The Sideshow

Key ingredient in beer may help treat the common cold

Eric Pfeiffer
The Sideshow

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Sussing out an effective dose of humulone in beer is no small task (Reuters)

Got a cold? Treat yourself to a cold one.

A new study, reports Agence France-Presse, suggests that a chemical compound in beer can help the human body fight the virus behind the common cold.

Of course, there are some important caveats. First, the study was conducted and published by Sapporo Breweries, a Japanese beer manufacturer, through its Sapporo Medical University. And secondly, an adult would have to drink about 30 cans of beer to get enough humulone, the compound said to have anti-viral properties.

The humulone found in hops, one of beer's three main ingredients, gives the alcoholic drink its signature bitter taste.

Still, if the research holds up under scrutiny, the extraction of humulone could have potential medical benefits. As AFP reports, scientists at the university said the compound was effective in curbing the respiratory syncytial virus.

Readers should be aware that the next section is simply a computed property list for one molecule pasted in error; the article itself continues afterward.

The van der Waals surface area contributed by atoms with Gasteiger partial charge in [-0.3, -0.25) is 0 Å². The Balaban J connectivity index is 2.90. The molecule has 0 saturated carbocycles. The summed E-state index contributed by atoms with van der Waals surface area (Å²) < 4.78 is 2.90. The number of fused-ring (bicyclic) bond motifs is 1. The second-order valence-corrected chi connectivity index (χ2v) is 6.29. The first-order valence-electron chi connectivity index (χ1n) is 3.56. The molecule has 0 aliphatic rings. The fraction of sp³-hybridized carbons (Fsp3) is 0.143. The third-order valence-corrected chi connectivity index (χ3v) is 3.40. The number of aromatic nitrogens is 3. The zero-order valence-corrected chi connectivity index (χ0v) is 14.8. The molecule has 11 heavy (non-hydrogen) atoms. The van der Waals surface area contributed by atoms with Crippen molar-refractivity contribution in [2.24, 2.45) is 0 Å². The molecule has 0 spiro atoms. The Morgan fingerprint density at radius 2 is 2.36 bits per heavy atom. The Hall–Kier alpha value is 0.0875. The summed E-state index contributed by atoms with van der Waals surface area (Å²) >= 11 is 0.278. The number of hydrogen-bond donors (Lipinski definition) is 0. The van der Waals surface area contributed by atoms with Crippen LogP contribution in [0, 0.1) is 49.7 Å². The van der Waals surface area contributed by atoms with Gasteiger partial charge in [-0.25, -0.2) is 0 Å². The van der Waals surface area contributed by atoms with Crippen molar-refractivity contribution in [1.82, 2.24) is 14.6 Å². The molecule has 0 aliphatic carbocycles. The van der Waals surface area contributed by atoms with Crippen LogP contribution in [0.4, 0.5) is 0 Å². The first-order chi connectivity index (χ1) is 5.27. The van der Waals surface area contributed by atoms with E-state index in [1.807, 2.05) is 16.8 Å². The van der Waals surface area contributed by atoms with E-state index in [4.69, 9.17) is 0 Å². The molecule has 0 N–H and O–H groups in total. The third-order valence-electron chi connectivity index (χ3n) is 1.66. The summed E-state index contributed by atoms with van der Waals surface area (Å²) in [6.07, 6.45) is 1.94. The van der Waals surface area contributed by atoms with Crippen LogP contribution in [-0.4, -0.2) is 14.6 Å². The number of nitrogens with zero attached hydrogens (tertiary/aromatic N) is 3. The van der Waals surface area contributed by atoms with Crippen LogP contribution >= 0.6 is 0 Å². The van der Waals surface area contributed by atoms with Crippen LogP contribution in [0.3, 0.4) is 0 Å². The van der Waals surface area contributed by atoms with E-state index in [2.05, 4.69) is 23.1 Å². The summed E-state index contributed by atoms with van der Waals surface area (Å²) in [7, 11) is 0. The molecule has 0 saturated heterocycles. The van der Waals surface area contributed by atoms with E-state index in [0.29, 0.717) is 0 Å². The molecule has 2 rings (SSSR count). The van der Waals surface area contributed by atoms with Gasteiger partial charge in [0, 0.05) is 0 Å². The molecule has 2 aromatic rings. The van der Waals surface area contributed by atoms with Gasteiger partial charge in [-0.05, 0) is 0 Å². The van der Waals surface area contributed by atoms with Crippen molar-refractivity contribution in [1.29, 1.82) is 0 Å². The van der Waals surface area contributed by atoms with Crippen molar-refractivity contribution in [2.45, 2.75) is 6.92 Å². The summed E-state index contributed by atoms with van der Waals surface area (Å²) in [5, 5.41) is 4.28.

"The RS virus can cause serious pneumonia and breathing difficulties for infants and toddlers, but no vaccination is available at the moment to contain it," said Jun Fuchimoto, a researcher from the company. "We are now studying the feasibility of applying humulone to food or nonalcoholic products. The challenge really is that the bitter taste is going to be difficult for children."

However, Time magazine notes that beer itself is said to have other health benefits, including increasing bone density and reducing the risk of Alzheimer's, dementia and heart disease.

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